Just days before the Integrated Care Hub was set to close its doors due to a lack of funding, a lifeline came from the province.
The hub’s future was in jeopardy after the City of Kingston said it didn’t have enough room in its budget to keep it running.
The hub was poised to close March 31st, unless a new funding source was found.
“We knew that, eventually, that the city funding would be running out,” says Mayor Bryan Paterson.
“Being able to have those early conversations with the province, we’ve had a really good dialogue with them throughout. But obviously there’s been greater urgency in the last couple of months, and certainly in the last few weeks.”
Hastings-Lennox and Addington Conservative MPP Darryl Kramp joined the mayor at City Hall for a news conference, announcing the provincial government will provide $4.6 million for the ICH, enough money to keep the doors open for another two years.
The province says $2.3 million will be used for each year.
“This is welcome funding to address an ongoing health concern in the community,” says Kramp.
“The efforts and needs of the Kingston community have been noted by the Ministry of Health and the Minister has responded with this support announced today.”
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For HIV/AIDS Regional Services, which operates the Montreal Street hub, the news comes as a big relief.
“We had informally been told that we should be optimistic, that there may be good news coming, but until the announcement is made, it’s not real,” says Gilles Charette, executive director for HARS.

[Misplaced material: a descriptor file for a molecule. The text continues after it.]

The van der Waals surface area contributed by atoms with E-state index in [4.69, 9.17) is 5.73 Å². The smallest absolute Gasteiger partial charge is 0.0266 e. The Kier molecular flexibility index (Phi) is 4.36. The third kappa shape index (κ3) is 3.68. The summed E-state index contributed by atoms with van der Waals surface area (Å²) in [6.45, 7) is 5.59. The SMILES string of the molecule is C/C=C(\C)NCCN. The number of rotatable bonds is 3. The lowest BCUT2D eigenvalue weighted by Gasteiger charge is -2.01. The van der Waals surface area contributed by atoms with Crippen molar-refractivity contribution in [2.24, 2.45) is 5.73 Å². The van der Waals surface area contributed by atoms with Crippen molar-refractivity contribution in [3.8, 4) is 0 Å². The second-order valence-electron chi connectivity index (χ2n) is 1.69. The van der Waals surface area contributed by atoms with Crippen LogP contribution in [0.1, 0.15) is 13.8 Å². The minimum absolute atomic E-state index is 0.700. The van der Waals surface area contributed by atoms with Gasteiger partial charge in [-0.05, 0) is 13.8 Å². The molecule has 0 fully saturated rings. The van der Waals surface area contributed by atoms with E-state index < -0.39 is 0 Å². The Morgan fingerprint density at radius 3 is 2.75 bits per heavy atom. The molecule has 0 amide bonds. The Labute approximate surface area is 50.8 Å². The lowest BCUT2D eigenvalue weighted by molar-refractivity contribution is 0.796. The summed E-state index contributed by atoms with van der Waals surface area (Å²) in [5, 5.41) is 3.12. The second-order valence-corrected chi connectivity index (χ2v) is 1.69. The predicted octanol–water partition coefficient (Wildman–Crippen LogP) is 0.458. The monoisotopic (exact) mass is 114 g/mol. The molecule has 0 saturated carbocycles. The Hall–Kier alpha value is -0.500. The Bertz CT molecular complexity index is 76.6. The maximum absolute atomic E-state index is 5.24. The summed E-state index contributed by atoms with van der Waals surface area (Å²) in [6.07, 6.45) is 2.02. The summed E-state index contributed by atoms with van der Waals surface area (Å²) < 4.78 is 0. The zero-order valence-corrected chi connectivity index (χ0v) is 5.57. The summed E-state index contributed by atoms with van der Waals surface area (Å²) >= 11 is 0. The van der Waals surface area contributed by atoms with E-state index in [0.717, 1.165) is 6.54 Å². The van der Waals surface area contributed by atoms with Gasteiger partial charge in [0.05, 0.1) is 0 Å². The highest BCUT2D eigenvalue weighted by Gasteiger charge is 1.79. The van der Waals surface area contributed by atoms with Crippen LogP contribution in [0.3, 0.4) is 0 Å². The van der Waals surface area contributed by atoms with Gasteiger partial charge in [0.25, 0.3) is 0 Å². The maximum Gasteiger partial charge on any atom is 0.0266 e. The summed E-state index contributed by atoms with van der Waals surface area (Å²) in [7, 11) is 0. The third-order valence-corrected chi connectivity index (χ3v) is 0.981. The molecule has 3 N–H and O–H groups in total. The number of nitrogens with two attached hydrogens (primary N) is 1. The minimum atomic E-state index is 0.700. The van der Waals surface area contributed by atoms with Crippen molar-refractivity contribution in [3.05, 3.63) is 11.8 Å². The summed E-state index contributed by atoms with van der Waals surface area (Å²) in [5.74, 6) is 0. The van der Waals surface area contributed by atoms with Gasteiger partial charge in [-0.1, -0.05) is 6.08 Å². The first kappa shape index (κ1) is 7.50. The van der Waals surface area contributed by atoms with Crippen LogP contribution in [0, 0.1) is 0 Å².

“I would say yesterday, when I got the invitation to come for this announcement, I was able to breathe. I could feel my shoulders relax a little bit.”
Read more: Steps being taken to address Integrated Care Hub issues raised by residents: Kingston mayor
First opened in 2020, the Integrated Care Hub provides shelter, and a range of other services, for the city’s unhoused community.
Staff there are also on the front lines of the drug overdose crisis, saving many lives in the process.
“The staff at the Integrated Care Hub, since we’ve opened, have responded to over 600 drug poisonings,” says Charette.
“So that represents a number of people who are diverted from emergency rooms, and there’s no question that also results in a number of lives that have been saved.”
This funding is part of Ontario’s $3.8 billion, 10-year plan to address mental health and addiction services, which have seen increased demand during the pandemic.